Senate President Jeff Kessler hopes the Legislature's recent trip to North Dakota will build support for his plans to create a natural gas trust fund in West Virginia.
West Virginia lawmakers, along with representatives of the state's business, industry and labor communities, flew to North Dakota last week for a day of meetings with state officials to discuss that state's Legacy Fund.
Kessler, who organized the trip, said the most important lesson from the trip is, "It's something that's tried and true and it works."
Kessler has introduced bills over the last several legislative sessions attempting to create a natural gas trust fund for West Virginia
"One of the criticisms is, 'Kessler keeps introducing it and it never gets passed,' " he said.
But North Dakota's Legacy Fund also took several years to finally pass the legislature.
"It has been done by a state very similar to ours and has created an opportunity for great benefit for that state. There's no reason we can't do something the same or similar," he said.
He said he hopes the trip will build support for his bill in the upcoming legislative session.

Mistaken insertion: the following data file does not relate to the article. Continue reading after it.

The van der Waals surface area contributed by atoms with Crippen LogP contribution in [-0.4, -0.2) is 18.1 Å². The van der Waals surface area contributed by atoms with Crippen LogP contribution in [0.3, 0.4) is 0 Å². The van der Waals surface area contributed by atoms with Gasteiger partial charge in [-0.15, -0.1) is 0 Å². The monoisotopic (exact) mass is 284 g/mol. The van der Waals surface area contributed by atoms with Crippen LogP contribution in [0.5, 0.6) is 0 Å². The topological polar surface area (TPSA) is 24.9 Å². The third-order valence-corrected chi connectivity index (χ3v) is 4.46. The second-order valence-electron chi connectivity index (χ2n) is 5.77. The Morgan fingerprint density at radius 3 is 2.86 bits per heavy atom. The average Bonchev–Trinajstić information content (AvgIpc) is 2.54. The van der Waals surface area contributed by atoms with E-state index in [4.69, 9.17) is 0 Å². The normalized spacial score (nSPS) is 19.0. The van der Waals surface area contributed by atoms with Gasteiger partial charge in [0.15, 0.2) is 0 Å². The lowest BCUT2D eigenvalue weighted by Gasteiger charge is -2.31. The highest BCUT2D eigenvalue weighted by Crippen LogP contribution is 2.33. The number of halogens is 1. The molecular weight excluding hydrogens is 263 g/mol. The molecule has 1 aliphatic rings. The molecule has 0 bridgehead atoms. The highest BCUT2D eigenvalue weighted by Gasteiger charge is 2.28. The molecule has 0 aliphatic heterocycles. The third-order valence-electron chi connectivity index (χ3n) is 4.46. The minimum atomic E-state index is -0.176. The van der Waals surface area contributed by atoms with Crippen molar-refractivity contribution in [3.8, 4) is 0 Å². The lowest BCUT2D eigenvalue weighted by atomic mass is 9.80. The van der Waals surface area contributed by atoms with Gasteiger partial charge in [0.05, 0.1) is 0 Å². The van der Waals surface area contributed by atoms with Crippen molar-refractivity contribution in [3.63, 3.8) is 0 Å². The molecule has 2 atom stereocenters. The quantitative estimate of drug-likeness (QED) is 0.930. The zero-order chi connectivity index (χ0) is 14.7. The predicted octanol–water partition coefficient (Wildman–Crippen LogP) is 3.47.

"It's not conservative or liberal to save money. It's just smart."
Sen. Daniel Hall, D-Wyoming, said he was intrigued by North Dakota's decision to place its Legacy Fund in the state constitution, preventing lawmakers from easily changing the laws that govern it.
North Dakota lawmakers are not allowed to access the Legacy Fund money until 2017, unless the move is supported by two-thirds of the Legislature.
"Maybe we need to have that discussion here: Do we need to create this fund constitutionally so we can't touch it?" Hall said. "I doubt you can trust politicians very long when there's money out there to be spent."
Hall said he would like to see the money protected for 20 years. He said there are many large expenses that could come in the future, like rebuilding bridges or overhauling sewer systems, that today's lawmakers cannot anticipate.
"If we would have done this with coal 40 or 50 years ago, southern West Virginia would be in a totally different situation," he said. "In 30 years or 50 years, when our grandkids are sitting back talking, I think they're going to say those legislators back in 2014 made one of the best decisions West Virginia has ever made."